Runner-Up:HONEY HOLE707 E Pike StWith its close proximity to Toys in Babeland, one might assume the Honey Hole sandwich shop and cocktail lounge chose its name as a tribute to the female sweet spot. However, one would be wrong. Bass fisherman will tell you that a "honey hole" is the sweet spot for catching prize-winning bigmouth bass--and sandwich lovers will tell you that the Honey Hole is Heaven on Earth.
Best Advertiser Offering a Perfectly Credible and Health-Bestowing Exercise We Wouldn't Do for a Zillion DollarsTHE SWEATBOX417 10th Ave, Suite BThe Sweatbox, the Capitol Hill "hot yoga" studio that's been advertising with us for six months, is run by three women who like to crank up the heat on their customers. Laura Culberg, Marta McDermott, and Frankie Oser opened the Bikram-method studio in November of 2001, offering classes in a room heated to about 104 degrees, which they say promotes flexibility, prevents injuries, and detoxifies the body. Though 104 degrees sounds like Hell to us nervous-Nellie claustrophobics at The Stranger, the Sweatbox ladies swear by it: "People are often apprehensive at first about the heat, especially in the Northwest, where high temperatures are uncommon. But invariably, people adapt and are enthusiastic. Longtime students often complain if the temperature drops below 104."
Best Advertiser Whose Patronage Draws Furious Letters from Clueless, Guilt-Tripping BusybodiesCIGARETTE ADSEvery year around the time of the American Cancer Society's Great American Smokeout, we get a slew of letters from people blaming The Stranger for every last cancer death in Western Washington. Apparently people see cigarette ads in our pages, run out, buy some smokes, and before they know it, they're having their lungs removed at the Hutch (with or without their informed consent).
But wait a minute... Seattle is crawling with heroin addicts, too--and coke and crystal-meth addicts. None of these other three highly addictive, wildly popular substances is advertised in our pages... and yet without the benefit of full-page, four-color ads, some of our readers nevertheless get addicted to heroin, coke, and meth. What can explain this perplexing phenomenon? Here's a theory: A certain number of dumbass people are going to get themselves addicted to some dumbass drug or other--legal or illegal, heavily advertised or not advertised at all--because the desire for mind-altering substances is as old as humanity itself, and banning cigarette ads won't stop people from smoking any more than banning the sale of cocaine stops people from snorting.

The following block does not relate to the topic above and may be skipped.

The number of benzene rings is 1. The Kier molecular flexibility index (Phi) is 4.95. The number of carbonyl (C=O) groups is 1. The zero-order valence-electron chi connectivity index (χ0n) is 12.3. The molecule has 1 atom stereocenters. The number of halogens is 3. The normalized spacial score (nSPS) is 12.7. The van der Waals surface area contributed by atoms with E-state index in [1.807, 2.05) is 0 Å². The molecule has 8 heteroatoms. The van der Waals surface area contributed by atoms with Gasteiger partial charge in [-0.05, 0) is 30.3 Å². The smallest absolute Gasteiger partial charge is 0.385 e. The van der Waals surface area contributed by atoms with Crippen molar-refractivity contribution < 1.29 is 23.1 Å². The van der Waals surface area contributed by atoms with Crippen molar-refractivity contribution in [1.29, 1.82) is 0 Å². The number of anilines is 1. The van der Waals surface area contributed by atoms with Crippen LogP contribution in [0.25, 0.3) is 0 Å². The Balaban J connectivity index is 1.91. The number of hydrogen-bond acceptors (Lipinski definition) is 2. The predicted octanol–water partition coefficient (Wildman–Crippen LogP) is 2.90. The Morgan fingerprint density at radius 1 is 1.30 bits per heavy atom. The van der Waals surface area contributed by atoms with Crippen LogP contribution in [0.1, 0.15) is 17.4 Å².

BEST LIVE MUSIC CLUB ADVERTISERIn an amazing, unprecedented, unlikely result that will go down in the history of "Best of..." issues, the Best Live Music Club Advertiser resulted in a 23-way tie! All of the clubs listed below are hip and happening, and each and every one is packed to the gills seven nights a week with the coolest people. At all of these clubs the drinks are excellent and reasonably priced, the bouncers are friendly and courteous, and the bartenders are good-looking and great in bed. For a good time in Seattle, the clubs listed below--each and every one an advertiser--are everywhere you want to be.
Little Red Hen
Lock & Keel
Owl 'n' Thistle
Patti Summers Cabaret
Sit & Spin
Zak's Fifth Avenue
BEST DANCE CLUB ADVERTISEROh. My. God. What are the odds? Astronomical! Yet the Best Dance Club Advertiser resulted in a 22-way tie, with each and every dance club in town receiving the same number of votes. Why should you visit these dance clubs? Because the drinks are excellent and reasonably priced, the bouncers are friendly and courteous, and the bartenders are good-looking and great in bed. For a good time in Seattle, the dance clubs listed below--each and every one an advertiser--are everywhere you want to be.